An Army report into military intelligence activities at Iraq’s Abu Ghraib prison reveals that 27 soldiers or civilians abused Iraqi prisoners due to criminal activity or confusing interrogation rules.
Army Gen. Paul J. Kern, who led the high-level inquiry into members of the 205th Military Intelligence Brigade that was posted at Abu Ghraib, said yesterday that 44 cases of abuse were found, including one case when Iraqi adolescents were threatened by guard dogs and interrogators who forced prisoners to be questioned naked.
“We discovered serious misconduct and a loss of moral values,” Gen. Kern told reporters in releasing the 177-page report yesterday. “We found that the pictures you have seen, as revolting as they are, were not the result of any doctrine, training or policy failures, but violations of the law and misconduct.”
The Army probe follows the release of another report Tuesday by an independent review panel headed by former Defense Secretary James R. Schlesinger. The so-called Schlesinger Report also says that most prisoner abuse was the result of a small group of soldiers who violated Army rules and law and was not part of an official policy that sanctioned abuse.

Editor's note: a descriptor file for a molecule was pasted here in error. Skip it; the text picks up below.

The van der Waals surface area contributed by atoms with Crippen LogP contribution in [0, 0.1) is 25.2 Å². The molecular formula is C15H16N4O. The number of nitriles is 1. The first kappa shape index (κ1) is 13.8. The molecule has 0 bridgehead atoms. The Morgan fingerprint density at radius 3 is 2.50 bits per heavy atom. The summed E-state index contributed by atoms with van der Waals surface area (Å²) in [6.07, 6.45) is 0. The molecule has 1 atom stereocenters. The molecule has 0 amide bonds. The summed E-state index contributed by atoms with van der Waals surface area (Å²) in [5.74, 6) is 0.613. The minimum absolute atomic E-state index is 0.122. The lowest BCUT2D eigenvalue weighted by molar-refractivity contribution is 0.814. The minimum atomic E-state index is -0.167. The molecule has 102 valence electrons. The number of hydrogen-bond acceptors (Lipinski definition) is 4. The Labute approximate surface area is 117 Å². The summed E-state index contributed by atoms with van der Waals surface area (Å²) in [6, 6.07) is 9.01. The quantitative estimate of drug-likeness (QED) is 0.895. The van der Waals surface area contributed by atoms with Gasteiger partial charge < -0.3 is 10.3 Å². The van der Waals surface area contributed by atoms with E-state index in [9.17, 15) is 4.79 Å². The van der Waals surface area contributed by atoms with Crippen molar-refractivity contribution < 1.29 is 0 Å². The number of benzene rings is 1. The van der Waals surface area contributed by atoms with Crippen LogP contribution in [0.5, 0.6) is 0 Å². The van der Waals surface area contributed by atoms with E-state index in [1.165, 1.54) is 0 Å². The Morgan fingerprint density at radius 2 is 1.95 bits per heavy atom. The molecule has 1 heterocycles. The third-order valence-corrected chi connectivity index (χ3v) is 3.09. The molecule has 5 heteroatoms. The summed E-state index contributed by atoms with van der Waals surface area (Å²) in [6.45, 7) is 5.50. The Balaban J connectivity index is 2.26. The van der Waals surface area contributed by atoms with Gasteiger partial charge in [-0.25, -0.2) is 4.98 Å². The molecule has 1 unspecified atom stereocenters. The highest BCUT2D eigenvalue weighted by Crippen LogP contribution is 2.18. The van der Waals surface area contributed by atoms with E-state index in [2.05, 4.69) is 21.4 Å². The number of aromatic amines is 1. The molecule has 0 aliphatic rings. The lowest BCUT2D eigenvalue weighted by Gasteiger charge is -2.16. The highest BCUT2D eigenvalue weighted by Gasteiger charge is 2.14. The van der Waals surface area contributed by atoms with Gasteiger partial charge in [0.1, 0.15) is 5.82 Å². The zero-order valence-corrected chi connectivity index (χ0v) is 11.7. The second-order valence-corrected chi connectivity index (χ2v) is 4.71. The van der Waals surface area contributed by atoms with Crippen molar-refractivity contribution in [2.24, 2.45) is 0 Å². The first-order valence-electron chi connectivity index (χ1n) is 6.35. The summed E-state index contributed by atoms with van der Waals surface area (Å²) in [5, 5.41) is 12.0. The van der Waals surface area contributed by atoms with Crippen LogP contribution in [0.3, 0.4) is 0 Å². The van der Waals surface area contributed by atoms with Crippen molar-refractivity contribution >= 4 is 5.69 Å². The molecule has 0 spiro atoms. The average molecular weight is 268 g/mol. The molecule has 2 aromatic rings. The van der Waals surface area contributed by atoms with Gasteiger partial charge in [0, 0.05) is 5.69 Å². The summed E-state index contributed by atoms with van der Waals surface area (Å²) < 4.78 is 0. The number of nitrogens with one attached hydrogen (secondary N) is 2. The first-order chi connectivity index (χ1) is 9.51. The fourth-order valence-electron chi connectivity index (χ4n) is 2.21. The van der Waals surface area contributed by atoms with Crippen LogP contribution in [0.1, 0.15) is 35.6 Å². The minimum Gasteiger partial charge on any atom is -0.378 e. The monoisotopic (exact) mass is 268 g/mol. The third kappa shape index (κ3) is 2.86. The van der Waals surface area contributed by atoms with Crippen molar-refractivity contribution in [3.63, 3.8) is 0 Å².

The abuses described in both reports include prisoner beatings and sexual crimes that included rape, sodomy and indecent assault. Most but not all of the violence and sex abuse took place apart from prisoners who were being interrogated for intelligence, the Army report says.
Gen. Kern also said that military leaders at Abu Ghraib who learned of the misconduct “did nothing.”
“The concern we have is on the failures of leadership through a number of chains of command that took place,” he said.
The investigation led jointly by Gen. Kern, Lt. Gen. Anthony R. Jones and Maj. Gen. George R. Fay concludes that there was no single cause for the abuses at Abu Ghraib. The 44 cases of abuse range from interrogation rules violations that involved harsh treatment to what the report called “inhuman and sadistic” treatment.